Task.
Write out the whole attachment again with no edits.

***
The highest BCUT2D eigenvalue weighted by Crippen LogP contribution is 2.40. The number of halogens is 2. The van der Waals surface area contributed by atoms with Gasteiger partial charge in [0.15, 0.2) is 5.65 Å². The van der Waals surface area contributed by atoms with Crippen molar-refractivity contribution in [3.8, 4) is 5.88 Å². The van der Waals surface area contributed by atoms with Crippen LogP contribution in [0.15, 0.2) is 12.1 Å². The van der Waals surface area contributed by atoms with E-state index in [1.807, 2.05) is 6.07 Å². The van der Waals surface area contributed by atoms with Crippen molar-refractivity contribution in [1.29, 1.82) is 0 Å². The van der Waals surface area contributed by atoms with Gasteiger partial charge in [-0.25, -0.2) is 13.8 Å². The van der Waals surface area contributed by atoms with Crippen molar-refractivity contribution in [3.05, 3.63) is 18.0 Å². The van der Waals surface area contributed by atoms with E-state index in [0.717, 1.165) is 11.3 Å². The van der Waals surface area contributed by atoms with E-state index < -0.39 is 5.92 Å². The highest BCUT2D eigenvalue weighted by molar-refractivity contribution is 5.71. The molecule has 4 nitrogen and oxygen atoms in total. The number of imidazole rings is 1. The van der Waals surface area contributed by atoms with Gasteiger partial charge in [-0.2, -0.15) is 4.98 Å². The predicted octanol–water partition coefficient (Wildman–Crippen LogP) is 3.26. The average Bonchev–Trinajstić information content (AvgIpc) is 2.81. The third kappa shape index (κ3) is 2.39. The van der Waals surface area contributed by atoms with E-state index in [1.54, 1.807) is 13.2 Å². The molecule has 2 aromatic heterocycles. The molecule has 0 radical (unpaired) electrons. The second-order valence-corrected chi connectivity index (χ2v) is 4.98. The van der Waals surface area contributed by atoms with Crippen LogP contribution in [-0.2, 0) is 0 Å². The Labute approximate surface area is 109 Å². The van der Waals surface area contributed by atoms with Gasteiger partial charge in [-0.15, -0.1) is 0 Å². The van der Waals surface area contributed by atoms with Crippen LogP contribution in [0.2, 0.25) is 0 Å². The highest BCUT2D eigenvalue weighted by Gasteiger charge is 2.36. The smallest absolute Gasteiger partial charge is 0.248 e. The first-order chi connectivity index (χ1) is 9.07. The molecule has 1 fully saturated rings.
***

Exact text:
The highest BCUT2D eigenvalue weighted by Crippen LogP contribution is 2.40. The number of halogens is 2. The van der Waals surface area contributed by atoms with Gasteiger partial charge in [0.15, 0.2) is 5.65 Å². The van der Waals surface area contributed by atoms with Crippen molar-refractivity contribution in [3.8, 4) is 5.88 Å². The van der Waals surface area contributed by atoms with Crippen LogP contribution in [0.15, 0.2) is 12.1 Å². The van der Waals surface area contributed by atoms with E-state index in [1.807, 2.05) is 6.07 Å². The van der Waals surface area contributed by atoms with Crippen molar-refractivity contribution in [1.29, 1.82) is 0 Å². The van der Waals surface area contributed by atoms with Gasteiger partial charge in [-0.25, -0.2) is 13.8 Å². The van der Waals surface area contributed by atoms with Crippen molar-refractivity contribution in [3.05, 3.63) is 18.0 Å². The van der Waals surface area contributed by atoms with E-state index in [0.717, 1.165) is 11.3 Å². The van der Waals surface area contributed by atoms with E-state index < -0.39 is 5.92 Å². The highest BCUT2D eigenvalue weighted by molar-refractivity contribution is 5.71. The molecule has 4 nitrogen and oxygen atoms in total. The number of imidazole rings is 1. The van der Waals surface area contributed by atoms with Gasteiger partial charge in [-0.2, -0.15) is 4.98 Å². The predicted octanol–water partition coefficient (Wildman–Crippen LogP) is 3.26. The average Bonchev–Trinajstić information content (AvgIpc) is 2.81. The third kappa shape index (κ3) is 2.39. The van der Waals surface area contributed by atoms with E-state index in [1.54, 1.807) is 13.2 Å². The molecule has 2 aromatic heterocycles. The molecule has 0 radical (unpaired) electrons. The second-order valence-corrected chi connectivity index (χ2v) is 4.98. The van der Waals surface area contributed by atoms with Crippen LogP contribution in [-0.2, 0) is 0 Å². The Labute approximate surface area is 109 Å². The van der Waals surface area contributed by atoms with Gasteiger partial charge in [-0.15, -0.1) is 0 Å². The van der Waals surface area contributed by atoms with Crippen LogP contribution in [0.2, 0.25) is 0 Å². The highest BCUT2D eigenvalue weighted by Gasteiger charge is 2.36. The smallest absolute Gasteiger partial charge is 0.248 e. The first-order chi connectivity index (χ1) is 9.07. The molecule has 1 fully saturated rings.